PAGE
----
In his desperation to force the Undertaker into one more match at WrestleMania, John Cena took on Kane in a no disqualification match in the main event this week. Kane, as the Undertaker’s proxy, worked his slow, power-based offense but Cena, frantic to make a point, brought some intense brawling to the Big Red Machine and constantly imitated and mocked the Undertaker throughout. He landed a really, really terrible looking Chokeslam on Kane but Kane kicked out because no shitty fake is going to beat him (except for that one time…but we don’t talk about that). In the end, Cena countered Kane’s Chokeslam attempt into an Attitude Adjustment through a table to take the match. Afterwards, Cena flat out calls the Undertaker a coward and basically dares him to answer his challenge next week.


No talking this week, we’re straight into the action as Randy Orton and Bobby Roode take on Jinder Mahal and Rusev in a tag team match. Nice to see Jinder and Rusev rekindling their short-lived team from the other year; I can’t help but think that Jinder might be well served by being part of a stable of foreign-inclined heels. Like the League of Nations only, you know, not crap. Either way, Rusev’s inclusion meant good things not only for Jinder but also the United States Championship division: Rusev landed that big kick he does to Orton and pinned him so, afterwards, he was officially added to the title match at WrestleMania. A lot of people are upset about how many multi-man matches there are on the card this year (I think there’s only four one-on-one matches) and I get that but you can’t complain about adding Rusev and his undeniable momentum to this stagnant championship. All he has to do now is win the damn championship and we might be getting somewhere.

Becky Lynch and Ruby Riott clash to continue the whole Riott Squad angle which, despite interference from Liv Morgan and Sarah Logan, saw the fiery little redhead get the win. Maybe she should jump to Raw before Asuka begins her one-year undefeated streak as champion after WrestleMania so she can maybe work on becoming relevant again?

Daniel Bryan then came out to give a class on how to perform an emotional, well-delivered promo. He vows that he has not been cleared to continue as General Manager, but to compete, and that he will team with Shane McMahon at WrestleMania (despite the reports the other day that Shane is hospitalised, which had me hoping that he would miss the event) against Sami Zayn and Kevin Owens. The stipulation? If Bryan and Shane win, Owens and Zayn are fired for reals; if the Canuks win, they’re back on the Blue Brand. So…Bryan and Shane win, Owens goes to Raw and Sami goes to 205 Live then?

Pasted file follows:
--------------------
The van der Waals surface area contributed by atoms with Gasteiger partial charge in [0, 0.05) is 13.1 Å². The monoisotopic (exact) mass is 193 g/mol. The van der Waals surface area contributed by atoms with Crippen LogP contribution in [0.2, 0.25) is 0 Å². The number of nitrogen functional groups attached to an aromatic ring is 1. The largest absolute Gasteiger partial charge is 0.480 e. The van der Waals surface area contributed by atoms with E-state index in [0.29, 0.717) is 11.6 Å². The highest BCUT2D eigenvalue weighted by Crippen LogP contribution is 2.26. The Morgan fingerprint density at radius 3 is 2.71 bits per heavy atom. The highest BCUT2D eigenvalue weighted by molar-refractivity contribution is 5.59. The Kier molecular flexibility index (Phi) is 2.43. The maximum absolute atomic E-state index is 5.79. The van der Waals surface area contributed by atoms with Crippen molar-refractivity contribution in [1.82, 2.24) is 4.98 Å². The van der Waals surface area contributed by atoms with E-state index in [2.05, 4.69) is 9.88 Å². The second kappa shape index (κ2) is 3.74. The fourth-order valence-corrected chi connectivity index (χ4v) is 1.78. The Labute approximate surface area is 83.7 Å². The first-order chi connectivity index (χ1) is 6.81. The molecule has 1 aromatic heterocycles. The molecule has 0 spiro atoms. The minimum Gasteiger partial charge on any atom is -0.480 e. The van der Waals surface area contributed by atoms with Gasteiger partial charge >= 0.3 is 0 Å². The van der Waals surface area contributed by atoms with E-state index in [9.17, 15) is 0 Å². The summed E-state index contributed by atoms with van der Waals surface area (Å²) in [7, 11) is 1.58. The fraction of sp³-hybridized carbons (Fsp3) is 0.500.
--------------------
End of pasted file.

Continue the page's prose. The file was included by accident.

The New Day and the Bludgeon Brothers went at it but it was more of an angle than a match as, just as things were starting to pick up some speed, the Usos attacked Rowan to cause a disqualification and cause things to degenerate into an all-out brawl. Given that the rumour is that this three-way match will be a TLC match, this was a good way to start the road towards that as it established that these seven guys are descending into anarchy.

Dolph Ziggler fought Tyler Breeze next, assumedly to help drum up some interest in the Andre the Giant Battle Royale. Obviously, Ziggler won, and Superkicked Fandango afterwards for good measure. Ziggler is so depressingly unfocused. Afterwards, Shinsuke Nakamura randomly took on Shelton Benjamin; don’t get me wrong, I’m happy to see Nakamura in matches (he’s had stupidly few of them considering he won the Royal Rumble and is scheduled to face AJ Styles for the WWE Championship) and Shelton too, for that matter (he really should be doing more singles stuff, perhaps bringing some excitement to the United States Championship in matches with Tye Dillinger?) but this was a strange pairing. Anyway, Chad Gable tries to distract the referee when Nakamura builds his momentum, so AJ takes him out of the equation, allowing Nakamura to regain control and take the victory after the Kinshasa.

Afterwards, Nakamura tells AJ that he doesn’t need his help and vows to win the belt because AJ is too emotional. Gable and Shelton then attack AJ (are they heels now? I must have missed that…) and Nakamura, despite teasing planting a knee to AJ’s face, makes the save to keep the champ healthy for what should be an epic clash.